Side B features only four songs, but the positively kitschy vacation continues in an almost bedazzling technicolor scope. Starting with another jocular song written by Edgar Leslie, Pretty Mermaid Of The Southern Sea, it consists of a mélange of blurry ukulele riffs, a Sicilian tremolo performance on the steel guitar and coruscating piano sprinkles that change their characteristic traits in the second half, as they're hammered in a jaunty way, boosting the catchiness and fun this song provides. After a final repetition of the setting in higher tone regions, the second and final song consideration of Sam Koki is due: Maui Chant astonishes the listener with tribal beats and ethnic flutes, and the surprise factor only grows once the sizzling-hot ukulele and steel guitar entanglements are presented in tandem with Johnny Pineapple's lyrics, as they resemble the world-famous Goodnight, Ladies as composed by Edwin Pearce Christy in 1847 – aka "ancient times" – already, but the melody is structured differently enough to remain partially independent and unique. The drums really enhance the esprit, and Pineapple's frantic-friendly performance doesn't contain even a single molecule of schmaltz. The following unique composition Aloha Oe E Kuu Lei by the trio of Pineapple, Terry and Tanassay has nothing to do with the best-known Hawaiian anthem, but is totally different; it may start in an equally dreamy fashion, but moves into shockingly bold tone sequences in minor, which are then silkened by a melancholic alto flute breeze and spiraling piano drops. Oscillating between nostalgia and balmy steel guitar-created reveries, this particular track is one of the strangest offerings that enhances the overarching theme with another facet. The outro song My Tane by Richard Gump, August Goupil and superstar Johnny Noble finishes Hawaiian Holiday with richly texturized soundscapes on a downbeat rhythm, encompassing mellow flutes, mellifluously downward spiraling piano chords and the known string instruments.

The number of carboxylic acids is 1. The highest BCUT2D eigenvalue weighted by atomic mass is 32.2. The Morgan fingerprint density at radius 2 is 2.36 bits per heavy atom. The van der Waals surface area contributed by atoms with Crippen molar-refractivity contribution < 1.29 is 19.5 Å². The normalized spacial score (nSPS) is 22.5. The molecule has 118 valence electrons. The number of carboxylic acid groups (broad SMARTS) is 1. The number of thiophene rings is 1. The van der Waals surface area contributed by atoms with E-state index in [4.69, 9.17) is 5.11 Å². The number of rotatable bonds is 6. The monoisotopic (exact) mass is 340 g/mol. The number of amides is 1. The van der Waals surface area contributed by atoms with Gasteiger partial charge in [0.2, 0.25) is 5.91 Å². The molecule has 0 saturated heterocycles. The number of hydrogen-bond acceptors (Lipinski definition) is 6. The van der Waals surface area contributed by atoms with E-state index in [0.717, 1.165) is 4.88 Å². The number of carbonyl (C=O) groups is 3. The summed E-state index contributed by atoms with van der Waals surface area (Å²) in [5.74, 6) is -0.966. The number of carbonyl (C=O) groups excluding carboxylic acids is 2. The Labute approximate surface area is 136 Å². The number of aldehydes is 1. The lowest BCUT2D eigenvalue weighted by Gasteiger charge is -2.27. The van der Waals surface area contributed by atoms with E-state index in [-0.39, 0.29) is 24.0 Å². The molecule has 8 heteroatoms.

Hawaiian Holiday is a typical example of a Hapa Haole record if you view its overarching topos and well-established concept of a long-awaited holiday in Hawaii. Johnny Pineapple delivers nine tracks that all fit into this category and nurture the cliché and expectations of the listener. But as I've mentioned in the opening paragraph, it is so much more, and you wouldn't believe it if you don't pay close attention or are spoiled, even fed-up by the shedloads of lackluster cash-in opportunities that were thrown at the feet of the listeners during the 50's and 60's. Hawaiian Holiday towers above the competition due to its pool of instruments – flutes, pianos, drums, the occasional xylophone – and the orchestral choir. While it doesn't reach the gargantuan scope of Alfred Newman's and Ken Darby's Ports Of Paradise, the choir does boost the respective mood of a song. Since it is really only used full-force on the rendition of Na Ka Pueo, its inclusion on the other material is strangely neglected, but this, as a result, allows both Johnny Pineapple and the largely instrumental soundscapes to shine even more. If you're avoiding Hawaiian music in general because of the warped twangs or the syrupy sun-soaked sugar straits, you might be offended by Pineapple's material as well, but rest assured that it remains one of the best records in this specific field and outshines many a vocal performance on an LP, even the mighty Alfred Apaka, at least to my ears; take his cool performance on I Hear Hawaii Calling into account, and you'll know what I mean. A surfer's attitude is implicitly hidden in every sung note. Fans of Hapa Haole records probably own this already, but even Exotica fans should risk a glimpse. Hawaiian Holiday isn't totally different from the competition, but its little tweaks and changes are luxurious enough to place it among the cream of the crop.
Exotica Review 125: Johnny Pineapple – Hawaiian Holiday (1965). Originally published on Sep. 22, 2012 at AmbientExotica.com.